Sunday, November 25, 2007

Loving to_proc

Anytime I'm pairing with a developer who isn't familiar with ActiveSupport's Symbol#to_proc extension, it's fun to see their reaction when they see how it works. It's the most radical example I've seen of a simple (and pure-Ruby) extension to a core class allowing for awesome improvements in readability.

[If you're not familiar with the method, read about it here or here. For a bizarre step beyond (that I'm not personally fond of) take a look at this old Dr. Nic post.]

The one frustrating thing about it is that it's so limited: you can only send one method with no arguments to each yielded object. If you need to pass arguments or do any more complex calculation, you're back to passing an associated block the old-fashioned way.

A couple of weeks ago Patrick and I were pairing and noticed a beneficial side-effect of the limitations of Symbol#to_proc: sometimes when you can't use it right off the bat, it's because the behavior you were going to put in the block would be better off living in the objects you're working with.

Here's a simple example. Imagine you want to expose the area codes represented in a collection of phone numbers. Your initial implementation might look like this.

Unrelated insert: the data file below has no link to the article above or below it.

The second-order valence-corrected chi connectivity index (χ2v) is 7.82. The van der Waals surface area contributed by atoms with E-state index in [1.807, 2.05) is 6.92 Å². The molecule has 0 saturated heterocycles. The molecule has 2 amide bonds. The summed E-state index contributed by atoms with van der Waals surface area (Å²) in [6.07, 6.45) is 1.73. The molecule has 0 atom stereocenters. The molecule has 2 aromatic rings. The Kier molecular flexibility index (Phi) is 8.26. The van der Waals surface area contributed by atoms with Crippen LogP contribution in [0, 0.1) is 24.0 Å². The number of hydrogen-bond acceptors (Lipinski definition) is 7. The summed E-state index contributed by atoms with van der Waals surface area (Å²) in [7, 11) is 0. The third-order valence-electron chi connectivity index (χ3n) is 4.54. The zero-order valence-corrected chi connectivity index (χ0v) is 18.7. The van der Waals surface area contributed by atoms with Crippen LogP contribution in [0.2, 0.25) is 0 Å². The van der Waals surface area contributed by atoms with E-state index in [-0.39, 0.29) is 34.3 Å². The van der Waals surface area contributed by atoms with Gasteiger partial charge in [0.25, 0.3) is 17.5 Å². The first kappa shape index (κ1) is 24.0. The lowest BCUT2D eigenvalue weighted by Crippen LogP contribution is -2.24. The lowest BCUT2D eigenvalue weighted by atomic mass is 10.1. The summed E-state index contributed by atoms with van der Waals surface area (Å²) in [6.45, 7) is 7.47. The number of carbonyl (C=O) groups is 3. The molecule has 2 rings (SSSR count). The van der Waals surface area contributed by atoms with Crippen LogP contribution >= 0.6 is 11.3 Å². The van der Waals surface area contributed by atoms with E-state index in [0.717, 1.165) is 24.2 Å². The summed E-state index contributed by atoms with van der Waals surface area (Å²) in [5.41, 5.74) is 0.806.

def area_codes
  self.phone_numbers.collect do |phone_number|
    phone_number[0..2]
  end.uniq
end

"Shame that block's so ugly," you might think. Well you're right! It is a shame, and it doesn't have to be that way. It's ugly because it knows about the guts of phone numbers. If phone numbers knew more about themselves, using them could be prettier.

def area_codes
  self.phone_numbers.collect(&:area_code).uniq
end

Of course sometimes you really need to pass arguments. We toyed around with introducing an Array#to_proc that looked like this.

Array.class_eval do
  def to_proc
    lambda {|target| target.send *self}
  end
end

[1,2,3,4,5].select &[:between?, 2, 4]  # => [2, 3, 4]

In the end we decided that, while nicely brief, it wasn't pretty enough to put into our code base -- too much punctuation -- and stuck with the old-fashioned way.

Are there any other core extensions that have really floated your boat? Do share.

3 comments:

mdub said...

to_proc is indeed handy. I like your point about pushing the innards of blocks back onto the receiving objects.

FWIW (probably not very much) I once contrived an extension that makes possible such Groovy voodoo as

[1,2,3,4,5].select(&its.between?(2,4))

see MethodMissingMagic

Luke Redpath said...

I also like Symbol#to_proc but when you start supporting anything beyond basic method dispatch, you can start to affect performance which I don't find very acceptable for some syntatic sugar. One approach is to memoize the proc and keep it simple, preferring the use of an actual block for edge cases. I've written an article about this on my blog.

Luke Redpath said...

Thats http://lukeredpath.co.uk by the way.